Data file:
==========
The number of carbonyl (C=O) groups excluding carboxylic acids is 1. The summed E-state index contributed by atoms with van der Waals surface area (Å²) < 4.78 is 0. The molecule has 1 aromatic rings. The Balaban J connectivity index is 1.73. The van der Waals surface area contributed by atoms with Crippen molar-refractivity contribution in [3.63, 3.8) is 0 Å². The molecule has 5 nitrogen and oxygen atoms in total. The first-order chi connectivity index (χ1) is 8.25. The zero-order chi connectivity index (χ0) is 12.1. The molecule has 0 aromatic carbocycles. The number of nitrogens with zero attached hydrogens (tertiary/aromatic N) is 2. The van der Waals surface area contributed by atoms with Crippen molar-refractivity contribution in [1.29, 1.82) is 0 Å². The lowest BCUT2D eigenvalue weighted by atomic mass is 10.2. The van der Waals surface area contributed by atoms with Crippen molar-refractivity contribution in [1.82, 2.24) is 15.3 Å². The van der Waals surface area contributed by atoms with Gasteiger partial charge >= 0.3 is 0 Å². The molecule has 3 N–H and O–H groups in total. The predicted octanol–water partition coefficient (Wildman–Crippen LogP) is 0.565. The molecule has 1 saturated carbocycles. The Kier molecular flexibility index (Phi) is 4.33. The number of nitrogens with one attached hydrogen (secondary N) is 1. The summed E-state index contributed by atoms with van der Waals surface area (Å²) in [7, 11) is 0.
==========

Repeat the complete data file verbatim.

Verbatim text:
The number of carbonyl (C=O) groups excluding carboxylic acids is 1. The summed E-state index contributed by atoms with van der Waals surface area (Å²) < 4.78 is 0. The molecule has 1 aromatic rings. The Balaban J connectivity index is 1.73. The van der Waals surface area contributed by atoms with Crippen molar-refractivity contribution in [3.63, 3.8) is 0 Å². The molecule has 5 nitrogen and oxygen atoms in total. The first-order chi connectivity index (χ1) is 8.25. The zero-order chi connectivity index (χ0) is 12.1. The molecule has 0 aromatic carbocycles. The number of nitrogens with zero attached hydrogens (tertiary/aromatic N) is 2. The van der Waals surface area contributed by atoms with Crippen molar-refractivity contribution in [1.29, 1.82) is 0 Å². The lowest BCUT2D eigenvalue weighted by atomic mass is 10.2. The van der Waals surface area contributed by atoms with Crippen molar-refractivity contribution in [1.82, 2.24) is 15.3 Å². The van der Waals surface area contributed by atoms with Gasteiger partial charge >= 0.3 is 0 Å². The molecule has 3 N–H and O–H groups in total. The predicted octanol–water partition coefficient (Wildman–Crippen LogP) is 0.565. The molecule has 1 saturated carbocycles. The Kier molecular flexibility index (Phi) is 4.33. The number of nitrogens with one attached hydrogen (secondary N) is 1. The summed E-state index contributed by atoms with van der Waals surface area (Å²) in [7, 11) is 0.